Red Raider soccer suffers first loss of season scored her first goal of the season on Friday against Idaho State and logged her first assist to Strahan on Sunday against the 49ers. Strahan said Crabtree’s efforts have set her apart from other younger players early in the season. “Maddy worked so hard,” Strahan said. “That’s what you want in freshmen coming in. It’s like something that even I can look up to. She pushes me in practice, because, you know, she is a freshman, but that doesn’t stop her, she came in and she said, you know, ‘I’m going to work, I’m going to play, and obviously I’m going to score,’ and she did, and I love that mentality about Maddy.” Early in the second half Long Beach State tied it up, which was the first time this season Tech allowed a goal to get past their defense. Crabtree scored her second goal of the season against the 49ers, assisted by senior defender, Mallory Yacullo. Crabtree’s goal was followed by another Long Beach State goal from senior Eileen Maes with about three minutes left on the clock. Long Beach State made one last goal with two seconds left on the clock and took its first win of the season. Coach Tom Stone said the mentality of the team was not where it needed to be and in the future the players need to not take the points on the scoreboard

Staff Writer

Texas Tech soccer suffered its first loss of the season to Long Beach State on Sunday coming into the game undefeated and leaving with a 3-1 record. Long Beach State freshman Mimi Rangel scored a goal during the last two seconds and ended with the final score 3-2. The 49ers were coming off a two-game losing streak after a loss against Santa Clara on Thursday. Long Beach State held Tech to one goal in the first half of the match and only one other shot on goal. Junior Paige Strahan netted her first goal of the season. Strahan was the second-leading scorer on the team last season with eight goals and was an AllBig 12 Conference selection. Strahan said it’s good when Tech is able to score quickly and get ahead early in the match. “It’s great always, to score, and good to get off quick and fast, so it was good,” she said. “I think that usually when we score first, we all get this mentality like ‘Heck yeah, we are ready to do this.’ I think it set us off for a little while and I think unfortunately that it kind of leveled out a little bit in the second half and it allowed some other unfortunate stuff to happen that really tailored with our brain.” Freshman Maddy Crabtree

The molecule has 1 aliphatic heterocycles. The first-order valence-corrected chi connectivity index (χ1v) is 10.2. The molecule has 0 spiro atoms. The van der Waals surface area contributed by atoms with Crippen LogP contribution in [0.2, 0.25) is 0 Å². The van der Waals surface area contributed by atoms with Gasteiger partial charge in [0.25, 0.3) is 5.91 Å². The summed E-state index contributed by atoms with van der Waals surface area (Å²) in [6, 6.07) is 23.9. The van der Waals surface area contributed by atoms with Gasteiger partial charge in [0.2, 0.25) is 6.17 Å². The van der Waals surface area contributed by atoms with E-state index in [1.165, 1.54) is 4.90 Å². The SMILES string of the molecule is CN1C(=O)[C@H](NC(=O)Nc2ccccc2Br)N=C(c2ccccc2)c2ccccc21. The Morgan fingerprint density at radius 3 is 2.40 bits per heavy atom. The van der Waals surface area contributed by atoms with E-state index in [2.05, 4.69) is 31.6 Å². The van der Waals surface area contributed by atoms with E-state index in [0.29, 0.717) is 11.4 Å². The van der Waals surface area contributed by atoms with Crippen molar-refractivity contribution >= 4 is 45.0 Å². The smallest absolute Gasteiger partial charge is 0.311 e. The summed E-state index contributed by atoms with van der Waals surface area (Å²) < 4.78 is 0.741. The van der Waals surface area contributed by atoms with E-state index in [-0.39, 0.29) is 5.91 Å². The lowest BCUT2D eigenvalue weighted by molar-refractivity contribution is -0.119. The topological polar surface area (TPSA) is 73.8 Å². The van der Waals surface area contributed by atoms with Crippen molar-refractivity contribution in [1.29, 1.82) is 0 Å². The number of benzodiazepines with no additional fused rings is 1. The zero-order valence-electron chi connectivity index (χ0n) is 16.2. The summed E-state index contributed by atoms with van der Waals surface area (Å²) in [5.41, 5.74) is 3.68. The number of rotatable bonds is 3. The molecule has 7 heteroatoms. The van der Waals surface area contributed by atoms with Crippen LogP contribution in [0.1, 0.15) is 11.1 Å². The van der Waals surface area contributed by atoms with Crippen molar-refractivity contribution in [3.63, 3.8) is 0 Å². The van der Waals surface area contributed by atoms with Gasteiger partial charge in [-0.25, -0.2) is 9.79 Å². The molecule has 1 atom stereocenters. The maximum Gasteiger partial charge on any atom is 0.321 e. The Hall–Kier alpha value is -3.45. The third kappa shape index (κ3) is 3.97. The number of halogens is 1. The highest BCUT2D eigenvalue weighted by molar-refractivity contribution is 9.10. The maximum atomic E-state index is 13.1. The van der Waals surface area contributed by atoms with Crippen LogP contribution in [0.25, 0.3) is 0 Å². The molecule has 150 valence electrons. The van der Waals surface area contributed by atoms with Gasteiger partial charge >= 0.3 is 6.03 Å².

or the team ranking for granted. “ I think just as a team they’ve probably got to get together and realize maybe we’ve taken this a little too much for granted,” he said. “We were up in every game, we were up tonight, I think we thought the other team would just go away. And we did this exact same thing to Long Beach last year, put it in the last 30 seconds to steal their game and they did it to us this year.” Tech beat Idaho State, 3-0, Friday night giving up one shot on goal against the Bengals. Sophomore Janine Beckie scored in two consecutive games for the fourth time in her career during the Idaho State game where she scored the first goal of the game. Beckie said the goal was important for the Red Raiders to set the tone early against the Bengals. “That’s my game,” Beckie said. “I love to run. I love to run behind defense, I love to run at defense, in front of, anything that involves running I like to do, so Hayley Haagsma, credit to her, such an amazing ball and you know, I felt around my back and saw that I had to calm down and finish it, because we needed to get a goal up on the board. It was an important goal and, I’m happy that I finished it.” Texas Tech will host California State Fullerton at 7 p.m. Friday at the John Walker Soccer Complex. ➤➤